• For gains in excess of $1 million, the “step-up in basis” on property inherited at death would be eliminated. This change could affect many people in the future as family members inherit long held security positions with large gains, family-owned businesses or farms. These large gains would become taxable at death instead of passing to family members without incurring capital gains tax. There has been discussion of including protections for family-owned businesses as well as the ability to pay the tax associated with illiquid assets over 15 years. It is possible this part of the proposal will be changed or taken out all together as it sounds like it is unpopular with many members of Congress.


Estate Tax

  • Currently, individuals can pass $11.7 million of their assets without estate tax to their heirs. This means a married couple could pass $23.4 million estate tax free.

  • Even though the estate tax was not mentioned in the Biden proposal, there has been speculation that the individual level could decrease to $5 million or $3.5 million as part of changes in the negotiation.


While most of the tax changes target those with income above $400,000 and even more so for those with income above $1 million, the elimination of the “step up in basis” could affect a wider range of people. It has been mentioned that the change in capital gain rates for income earners over $1 million will be retroactive to April 28th when the plan was introduced. While that could happen, it is not likely to pass both the House and the Senate. More than likely, the new tax laws will be passed later this year and go into effect on January 1, 2022. If you are looking to sell highly appreciated property such as a business or real estate either this year or next, you may want to consider the tax implications of liquidating in 2021 at a lower tax rate assuming the legislation is not retroactive. We will monitor the changes as they come about and as always help you plan accordingly.


Keep in mind that our economy and stock market have endured many tax law changes over history. We recognize the importance of optimizing tax minimization and efficiency in building wealth. We also believe specific strategic planning can have a substantial impact in certain cases. Often, it is small proactive decisions each year that seem to be immaterial but turn out to be significant over a 10-, 15- or 20-year period.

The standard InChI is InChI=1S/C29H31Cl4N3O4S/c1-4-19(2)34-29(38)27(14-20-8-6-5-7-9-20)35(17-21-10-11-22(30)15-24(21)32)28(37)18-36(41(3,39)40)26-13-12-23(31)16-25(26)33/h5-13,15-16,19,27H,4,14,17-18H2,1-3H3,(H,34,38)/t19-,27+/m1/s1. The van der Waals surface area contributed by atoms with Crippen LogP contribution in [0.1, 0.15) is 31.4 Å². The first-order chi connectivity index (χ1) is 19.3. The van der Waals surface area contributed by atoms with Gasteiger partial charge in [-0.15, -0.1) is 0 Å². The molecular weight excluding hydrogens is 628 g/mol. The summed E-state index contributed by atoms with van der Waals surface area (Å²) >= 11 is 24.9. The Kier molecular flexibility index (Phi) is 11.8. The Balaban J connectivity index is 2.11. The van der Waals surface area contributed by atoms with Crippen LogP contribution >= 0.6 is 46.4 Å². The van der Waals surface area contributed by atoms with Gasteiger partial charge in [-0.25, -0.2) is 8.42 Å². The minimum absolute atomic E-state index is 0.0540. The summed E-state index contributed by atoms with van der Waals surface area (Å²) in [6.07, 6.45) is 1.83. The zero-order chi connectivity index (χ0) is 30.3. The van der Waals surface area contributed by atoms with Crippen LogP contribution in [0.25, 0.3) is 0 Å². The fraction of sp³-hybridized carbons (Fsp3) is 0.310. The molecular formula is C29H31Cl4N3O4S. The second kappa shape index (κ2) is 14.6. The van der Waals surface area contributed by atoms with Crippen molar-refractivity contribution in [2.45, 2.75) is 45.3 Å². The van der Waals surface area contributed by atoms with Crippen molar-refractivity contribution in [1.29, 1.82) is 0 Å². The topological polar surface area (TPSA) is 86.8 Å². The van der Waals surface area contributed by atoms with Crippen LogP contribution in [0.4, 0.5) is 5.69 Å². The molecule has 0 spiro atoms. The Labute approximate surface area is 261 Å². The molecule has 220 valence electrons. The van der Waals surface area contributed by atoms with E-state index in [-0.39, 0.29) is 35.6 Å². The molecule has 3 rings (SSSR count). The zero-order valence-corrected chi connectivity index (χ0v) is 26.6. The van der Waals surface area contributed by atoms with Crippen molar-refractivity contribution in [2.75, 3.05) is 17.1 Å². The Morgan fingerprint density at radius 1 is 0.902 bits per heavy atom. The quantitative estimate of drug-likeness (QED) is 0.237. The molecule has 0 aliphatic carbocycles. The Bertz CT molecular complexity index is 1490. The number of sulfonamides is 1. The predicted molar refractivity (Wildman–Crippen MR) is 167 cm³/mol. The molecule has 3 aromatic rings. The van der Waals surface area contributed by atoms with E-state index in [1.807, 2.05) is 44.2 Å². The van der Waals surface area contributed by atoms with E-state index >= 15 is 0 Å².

The last time we experienced increases in our personal income and capital gain tax rates was 2013. The chart below shows that if you invested $100,000 on January 1, 2013 in the U.S. stock market (S&P 500) it would have more than tripled in valued to $357,077 at the end of June. While the idea of paying more taxes out of pocket is most likely not enjoyable for anyone, history has shown that investing for the long-term endures.


investing for the long term
Source: Kwanti Analytics


As always, please be encouraged to reach out should you have any questions. It is my pleasure to serve you!

Tripp Yates, CPA/PFS, CFP®

901.413.8659  tripp@eaglestrong.com


Tripp’s passion for financial planning is evident to each and every client he meets with. His desire is to help his clients organize their finances, reduce taxes, and invest wisely. As a fee-only fiduciary advisor, Tripp strives to work in a humble and transparent way.


With extensive experience in financial planning and investment management, Tripp diligently uses his credentials of CPA and CFP® to benefit his clients. Over the last ten years, he has managed over $100 million in assets for individuals and families. In 2017, he founded Eaglestrong Financial, specializing in helping dentists and business owners. Outside of work, Tripp enjoys running, spending time with his family, and cheering on his favorite sports teams. He is an active member of Harvest Church. 










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Eaglestrong Financial, LLC is a Registered Investment Advisor offering advisory services in the states of TN and MS and in other jurisdictions where exempted. The information contained herein is not intended to be used as a guide to investing or tax advice. This material presented is provided for educational purposes only and should not be construed as investment advice or an offer or solicitation to buy or sell securities. Past performance is no guarantee of future results.